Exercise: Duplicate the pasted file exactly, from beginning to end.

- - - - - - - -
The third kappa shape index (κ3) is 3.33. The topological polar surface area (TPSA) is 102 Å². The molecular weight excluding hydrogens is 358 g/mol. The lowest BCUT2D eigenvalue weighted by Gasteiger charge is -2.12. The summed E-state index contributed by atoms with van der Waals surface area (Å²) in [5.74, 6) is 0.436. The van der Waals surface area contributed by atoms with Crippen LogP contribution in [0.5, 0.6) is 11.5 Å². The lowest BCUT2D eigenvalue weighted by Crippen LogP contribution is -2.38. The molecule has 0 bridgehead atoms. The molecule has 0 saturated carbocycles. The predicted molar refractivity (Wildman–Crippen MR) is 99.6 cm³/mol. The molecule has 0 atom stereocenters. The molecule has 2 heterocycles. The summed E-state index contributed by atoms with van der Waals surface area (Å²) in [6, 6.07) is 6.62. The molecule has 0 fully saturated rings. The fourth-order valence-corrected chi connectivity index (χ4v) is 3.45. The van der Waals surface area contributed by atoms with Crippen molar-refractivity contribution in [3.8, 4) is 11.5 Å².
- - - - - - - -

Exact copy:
The third kappa shape index (κ3) is 3.33. The topological polar surface area (TPSA) is 102 Å². The molecular weight excluding hydrogens is 358 g/mol. The lowest BCUT2D eigenvalue weighted by Gasteiger charge is -2.12. The summed E-state index contributed by atoms with van der Waals surface area (Å²) in [5.74, 6) is 0.436. The van der Waals surface area contributed by atoms with Crippen LogP contribution in [0.5, 0.6) is 11.5 Å². The lowest BCUT2D eigenvalue weighted by Crippen LogP contribution is -2.38. The molecule has 0 bridgehead atoms. The molecule has 0 saturated carbocycles. The predicted molar refractivity (Wildman–Crippen MR) is 99.6 cm³/mol. The molecule has 0 atom stereocenters. The molecule has 2 heterocycles. The summed E-state index contributed by atoms with van der Waals surface area (Å²) in [6, 6.07) is 6.62. The molecule has 0 fully saturated rings. The fourth-order valence-corrected chi connectivity index (χ4v) is 3.45. The van der Waals surface area contributed by atoms with Crippen molar-refractivity contribution in [3.8, 4) is 11.5 Å².